People are beginning to realize that the apparatus of government is costly. But what they do not know is that the burden falls inevitably on them.

Law cannot organize labor and industry without organizing injustice.

 



The plans differ; the planners are all alike ...


It is easy to understand why the law is used by the legislator to destroy in varying degrees among the rest of the people their personal independence by slavery, their liberty by oppression, and their property by plunder.

This is done for the benefit of the person who makes the law, and in proportion to the power that he holds.




If you wish to prosper, let your customer prosper
.

When people have learned this lesson, everyone will seek his individual welfare in the general welfare.



Here I encounter the most popular fallacy of our times. It is not considered sufficient that the law should be just; it must be philanthropic.

Nor is it sufficient that the law should guarantee to every citizen the free and inoffensive use of his faculties for physical, intellectual, and moral self-improvement. Instead, it is demanded that the law should directly extend welfare, education, and morality throughout the nation.



It is easier to show the disorder that must accompany reform than the order that should follow it.



Socialism, like the ancient ideas from which it springs, confuses the distinction between government and society.

As a result of this, every time we object to a thing being done by government, the socialists conclude that we object to its being done at all.



We disapprove of state education. Then the socialists say that we are opposed to any education.

We object to a state religion. Then the socialists say that we want no religion at all.

We object to a state-enforced equality. Then they say that we are against equality.

And so on, and so on.

It is as if the socialists were to accuse us of not wanting persons to eat because we do not want the state to raise grain.



Since law necessarily requires the support of force, its lawful domain is only in the areas where the use of force is necessary. This is justice.



The law is justice -- simple and clear, precise and bounded.

Every eye can see it, and every mind can grasp it; for justice is measurable, immutable, and unchangeable.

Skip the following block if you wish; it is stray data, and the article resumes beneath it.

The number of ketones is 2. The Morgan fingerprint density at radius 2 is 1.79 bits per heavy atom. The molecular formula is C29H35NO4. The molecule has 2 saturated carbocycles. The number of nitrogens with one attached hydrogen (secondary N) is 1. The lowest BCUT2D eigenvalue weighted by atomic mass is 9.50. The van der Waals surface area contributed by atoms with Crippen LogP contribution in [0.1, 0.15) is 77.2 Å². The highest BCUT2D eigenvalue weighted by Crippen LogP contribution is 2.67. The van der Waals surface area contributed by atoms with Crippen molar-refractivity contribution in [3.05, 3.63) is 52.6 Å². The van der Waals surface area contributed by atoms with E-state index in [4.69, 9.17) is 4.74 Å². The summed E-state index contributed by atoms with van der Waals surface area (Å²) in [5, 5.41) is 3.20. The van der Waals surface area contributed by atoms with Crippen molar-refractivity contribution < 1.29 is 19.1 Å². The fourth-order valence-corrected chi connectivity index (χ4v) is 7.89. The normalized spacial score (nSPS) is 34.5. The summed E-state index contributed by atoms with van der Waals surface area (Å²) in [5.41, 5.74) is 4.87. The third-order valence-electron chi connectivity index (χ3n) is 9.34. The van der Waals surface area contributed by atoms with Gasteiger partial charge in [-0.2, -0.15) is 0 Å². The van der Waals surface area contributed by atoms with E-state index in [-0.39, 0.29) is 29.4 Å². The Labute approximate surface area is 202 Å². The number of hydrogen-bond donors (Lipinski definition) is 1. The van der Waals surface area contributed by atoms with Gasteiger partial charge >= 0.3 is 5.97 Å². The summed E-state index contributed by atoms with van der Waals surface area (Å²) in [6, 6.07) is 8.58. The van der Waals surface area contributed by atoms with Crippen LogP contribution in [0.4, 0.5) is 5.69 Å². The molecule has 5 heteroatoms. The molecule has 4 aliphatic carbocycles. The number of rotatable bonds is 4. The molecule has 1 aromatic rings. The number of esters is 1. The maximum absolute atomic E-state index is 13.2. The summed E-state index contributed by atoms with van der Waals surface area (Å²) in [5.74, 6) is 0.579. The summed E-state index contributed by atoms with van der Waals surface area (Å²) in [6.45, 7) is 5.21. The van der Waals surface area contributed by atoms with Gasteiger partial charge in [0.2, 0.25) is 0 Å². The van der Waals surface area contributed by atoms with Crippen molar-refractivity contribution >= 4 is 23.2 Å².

Justice is neither more than this nor less than this.

If you exceed this proper limit -- if you attempt to make the law religious, fraternal, equalizing, philanthropic, industrial, literary, or artistic -- you will then be lost in an uncharted territory, in vagueness and uncertainty, in a forced utopia or, even worse, in a multitude of utopias, each striving to seize the law and impose it upon you. This is true because fraternity and philanthropy, unlike justice, do not have precise limits.

Once started, where will you stop? And where will the law stop itself?



If the natural tendencies of mankind are so bad that it is not safe to permit people to be free, how is it that the tendencies of these organizers are always good?

Do not the legislators and their appointed agents also belong to the human race?

Or do they believe that they themselves are made of a finer clay than the rest of mankind?



The solution to the problems of human relationships is to be found in liberty.



Away with the whims of governmental administrators, their socialized projects, their centralization, their tariffs, their government schools, their state religions, their free credit, their bank monopolies, their regulations, their restrictions, their equalization by taxation, and their pious moralizations!



And now that the legislators and do-gooders have so futilely inflicted so many systems upon society, may they finally end where they should have begun: May they reject all systems, and try liberty ...